Study MBBS / MD in Uzbekistan

About Uzbekistan

Uzbekistan is a landlocked country in Central Asia, with a total area of 447 400 km2 It is bordered in the west by Kazakhstan, in the northeast by the Aral Sea, in the north by Kazakhstan, in the east by Kyrgyzstan and Tajikistan, and in the south by Afghanistan and Turkmenistan. The country gained its independence from the Union of Soviet Socialist Republics (USSR) in August 1991. For administrative purposes, the country is divided into 12 provinces (vilayats) Andijan, Bukhara, Fergana, Jizzakh, Kashkadarya, Khorezm, Namangan, Navoiy, Samarkand, Sirdaryo, Surkhandarya and Tashkent (which includes the capital city of Tashkent), plus one autonomous republic: 

Karakalpakstan in the far west near the Aral Sea.

Physiographically the country can be divided into three zones:

1. The desert (Kyzylkum), steppe and semi-arid region covering 60 percent of the country, mainly the central and western parts;

2. The fertile valleys (including the Fergana valley) that skirt the Amu Darya and Syr Darya rivers;

3. The mountainous areas in the east with peaks of about 4 500 m above sea level (Tien Shan and Gissaro-Alay mountain ranges). In 2009, the cultivated area was an estimated 4.65 million ha, of which 92.5 percent was under temporary crops and 7.5 percent under permanent. Only 18 percent of the cultivable area, an estimated 25.4 million ha, is cultivated because of the water shortage.

In 1994, the agriculture area was divided into:

1. Kolkhoz (collective farms) and sovkhoz (state farms), occupy 89.7 percent;

2. Land managed by forest enterprises, occupy 8.1 percent;

3. ‘Citizens’ land’, corresponding to gardens and individual plots cultivated by their owners, occupy 1.9 percent;

4. land leased to farmers for agricultural production on a long-term period (arenda), occupy 0.3 percent.

Climate

The climate is continental; arid/deserts cover over 60 percent of the territory. Average annual rainfall is 264 mm, ranging from less that 97 mm in the northwest to 425 mm in the mountainous regions in the centre and south. In the Fergana valley, average annual rainfall varies between 98 and 502 mm, while in the Tashkent vilayat, it varies between 295 and 878 mm. Rainfall occurs during the winter, mainly between October and April. There are high temperatures 42–47ºC on the plains and 25–30ºC in the mountainous regions in July, and low temperatures in winter, minus 11ºC in the north and 2–3ºC in the south in January. Because of frequent frosts, between late September and April, only one crop a year can be grown. In favourable years, however, double-cropping of vegetables with a short growing period is possible.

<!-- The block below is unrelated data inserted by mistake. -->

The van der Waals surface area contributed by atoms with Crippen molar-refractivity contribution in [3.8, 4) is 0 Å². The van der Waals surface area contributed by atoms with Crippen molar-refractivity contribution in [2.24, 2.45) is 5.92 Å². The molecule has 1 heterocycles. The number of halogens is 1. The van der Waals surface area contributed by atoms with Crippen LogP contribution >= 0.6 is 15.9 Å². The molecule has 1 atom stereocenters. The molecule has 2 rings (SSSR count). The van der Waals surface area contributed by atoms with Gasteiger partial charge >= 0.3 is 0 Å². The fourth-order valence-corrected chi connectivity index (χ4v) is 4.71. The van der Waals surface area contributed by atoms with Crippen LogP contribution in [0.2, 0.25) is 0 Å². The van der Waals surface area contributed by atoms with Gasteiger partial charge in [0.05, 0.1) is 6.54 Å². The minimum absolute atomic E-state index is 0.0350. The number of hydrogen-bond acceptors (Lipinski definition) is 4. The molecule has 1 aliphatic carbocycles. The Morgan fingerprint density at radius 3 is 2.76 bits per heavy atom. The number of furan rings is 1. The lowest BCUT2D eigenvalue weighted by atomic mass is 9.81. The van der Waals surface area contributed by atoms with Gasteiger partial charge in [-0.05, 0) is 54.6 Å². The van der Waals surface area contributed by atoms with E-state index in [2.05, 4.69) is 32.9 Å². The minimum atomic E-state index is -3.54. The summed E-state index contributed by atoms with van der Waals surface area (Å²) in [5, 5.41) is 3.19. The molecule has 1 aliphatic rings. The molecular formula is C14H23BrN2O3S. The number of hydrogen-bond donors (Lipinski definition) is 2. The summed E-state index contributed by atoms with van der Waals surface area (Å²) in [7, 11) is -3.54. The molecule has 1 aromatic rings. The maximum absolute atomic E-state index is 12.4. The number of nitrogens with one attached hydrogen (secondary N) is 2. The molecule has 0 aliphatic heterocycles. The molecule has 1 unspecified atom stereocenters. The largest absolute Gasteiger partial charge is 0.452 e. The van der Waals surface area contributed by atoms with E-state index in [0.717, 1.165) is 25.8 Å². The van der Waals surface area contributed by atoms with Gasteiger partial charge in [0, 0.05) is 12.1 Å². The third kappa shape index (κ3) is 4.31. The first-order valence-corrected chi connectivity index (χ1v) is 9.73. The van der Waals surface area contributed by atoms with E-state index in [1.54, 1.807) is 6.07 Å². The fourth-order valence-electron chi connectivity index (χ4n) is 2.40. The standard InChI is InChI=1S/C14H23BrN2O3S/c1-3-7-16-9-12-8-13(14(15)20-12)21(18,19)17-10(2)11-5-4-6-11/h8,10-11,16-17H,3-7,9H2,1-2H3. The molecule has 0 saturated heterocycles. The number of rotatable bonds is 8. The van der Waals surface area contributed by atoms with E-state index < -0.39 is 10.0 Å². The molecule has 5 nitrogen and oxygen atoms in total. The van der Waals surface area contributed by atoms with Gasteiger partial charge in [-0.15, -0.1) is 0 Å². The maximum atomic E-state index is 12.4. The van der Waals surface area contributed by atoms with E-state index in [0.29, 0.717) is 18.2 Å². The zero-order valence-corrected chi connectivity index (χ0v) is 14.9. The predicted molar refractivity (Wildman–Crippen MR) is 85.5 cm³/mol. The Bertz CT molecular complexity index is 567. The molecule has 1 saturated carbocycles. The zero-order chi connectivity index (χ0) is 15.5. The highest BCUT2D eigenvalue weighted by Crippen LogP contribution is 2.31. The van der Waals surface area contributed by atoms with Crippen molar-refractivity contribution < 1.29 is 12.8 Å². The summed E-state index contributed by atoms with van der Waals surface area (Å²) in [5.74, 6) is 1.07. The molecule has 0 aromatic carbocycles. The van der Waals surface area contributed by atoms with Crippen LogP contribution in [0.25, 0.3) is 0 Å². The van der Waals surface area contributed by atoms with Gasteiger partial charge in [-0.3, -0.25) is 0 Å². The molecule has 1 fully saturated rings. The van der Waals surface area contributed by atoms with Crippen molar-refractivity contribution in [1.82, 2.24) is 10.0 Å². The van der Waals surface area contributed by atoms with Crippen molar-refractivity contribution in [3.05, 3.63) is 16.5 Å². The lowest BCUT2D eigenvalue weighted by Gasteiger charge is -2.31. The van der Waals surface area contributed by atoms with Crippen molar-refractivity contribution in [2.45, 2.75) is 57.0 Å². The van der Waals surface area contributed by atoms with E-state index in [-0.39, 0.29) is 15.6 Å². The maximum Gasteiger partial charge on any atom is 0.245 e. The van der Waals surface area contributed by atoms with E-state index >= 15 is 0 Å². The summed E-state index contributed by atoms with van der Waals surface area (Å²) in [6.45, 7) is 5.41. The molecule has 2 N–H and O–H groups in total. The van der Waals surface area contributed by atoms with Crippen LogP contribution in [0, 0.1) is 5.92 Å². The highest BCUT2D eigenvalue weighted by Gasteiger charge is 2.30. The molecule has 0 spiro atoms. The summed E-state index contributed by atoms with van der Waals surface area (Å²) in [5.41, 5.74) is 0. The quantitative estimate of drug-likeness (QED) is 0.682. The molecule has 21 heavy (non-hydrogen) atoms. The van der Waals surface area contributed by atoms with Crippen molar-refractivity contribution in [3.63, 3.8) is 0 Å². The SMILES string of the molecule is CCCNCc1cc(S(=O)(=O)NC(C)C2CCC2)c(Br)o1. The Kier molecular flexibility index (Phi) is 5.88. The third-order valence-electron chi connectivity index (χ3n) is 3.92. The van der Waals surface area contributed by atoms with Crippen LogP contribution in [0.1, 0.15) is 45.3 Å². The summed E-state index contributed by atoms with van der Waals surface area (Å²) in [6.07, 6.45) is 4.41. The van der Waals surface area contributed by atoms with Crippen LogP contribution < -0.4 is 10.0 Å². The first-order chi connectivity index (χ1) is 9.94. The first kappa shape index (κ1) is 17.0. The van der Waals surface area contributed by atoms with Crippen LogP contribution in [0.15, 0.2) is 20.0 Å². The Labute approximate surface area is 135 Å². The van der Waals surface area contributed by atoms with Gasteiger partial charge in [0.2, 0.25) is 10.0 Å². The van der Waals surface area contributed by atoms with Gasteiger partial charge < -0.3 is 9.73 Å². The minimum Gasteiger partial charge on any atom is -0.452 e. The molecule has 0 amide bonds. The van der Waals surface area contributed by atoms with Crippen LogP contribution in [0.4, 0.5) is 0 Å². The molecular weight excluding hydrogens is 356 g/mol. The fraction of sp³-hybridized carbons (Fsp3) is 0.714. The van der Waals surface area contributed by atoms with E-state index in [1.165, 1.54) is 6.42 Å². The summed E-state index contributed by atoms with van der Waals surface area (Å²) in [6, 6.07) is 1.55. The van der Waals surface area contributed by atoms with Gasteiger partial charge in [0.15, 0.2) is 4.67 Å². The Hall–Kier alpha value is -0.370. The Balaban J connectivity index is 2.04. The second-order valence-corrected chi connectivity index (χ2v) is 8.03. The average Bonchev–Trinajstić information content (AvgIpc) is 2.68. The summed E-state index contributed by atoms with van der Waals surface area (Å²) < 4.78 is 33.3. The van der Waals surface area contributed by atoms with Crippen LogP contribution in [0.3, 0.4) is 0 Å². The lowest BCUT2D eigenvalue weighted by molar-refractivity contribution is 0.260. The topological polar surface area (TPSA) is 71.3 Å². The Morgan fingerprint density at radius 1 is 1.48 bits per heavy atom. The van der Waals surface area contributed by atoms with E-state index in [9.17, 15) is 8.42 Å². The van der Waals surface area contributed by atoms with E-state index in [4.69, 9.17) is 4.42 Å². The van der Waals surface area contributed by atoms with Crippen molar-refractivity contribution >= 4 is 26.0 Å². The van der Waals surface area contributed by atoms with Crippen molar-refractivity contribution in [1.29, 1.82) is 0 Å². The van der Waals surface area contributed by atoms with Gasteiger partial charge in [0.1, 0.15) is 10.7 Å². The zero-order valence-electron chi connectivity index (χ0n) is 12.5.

Religion 

Islam is the dominant religion in Uzbekistan, although Soviet power (1924–1991) discouraged the expression of religious belief, and they were repressed during its existence as a Soviet Republic. A 2009 Pew Research Center report stated that Uzbekistan’s population is 93.3% Muslim. Russian Orthodox Christians comprised 7% of the population in 2014. An estimated 93,000 Jews lived in the country in the early 1990s. In addition, there are about 7,400 Zoroastrians left in Uzbekistan, mostly in Tajik areas like Khojand. Despite the predominance of Islam and its rich history in the country, the practice of the faith is far from monolithic. Uzbeks have practised many versions of Islam. The conflict of Islamic tradition with various agendas of reform or secularisation throughout the 20th century has left a wide variety of Islamic practices in Central Asia. 90% are Sunni Muslim and rest secular or non-believers; 1% are Shias. The end of Soviet control in Uzbekistan in 1991 did not bring an immediate upsurge of religion-associated fundamentalism, as many had predicted, but rather a gradual re-acquaintance with the precepts of the Islamic faith. However, since 2015 there has been a slight increase Islamist activity, with small organisations such as the Islamic Movement of Uzbekistan declaring allegiance to ISIL and contributing fighters abroad, although the terror threat in Uzbekistan itself remains low.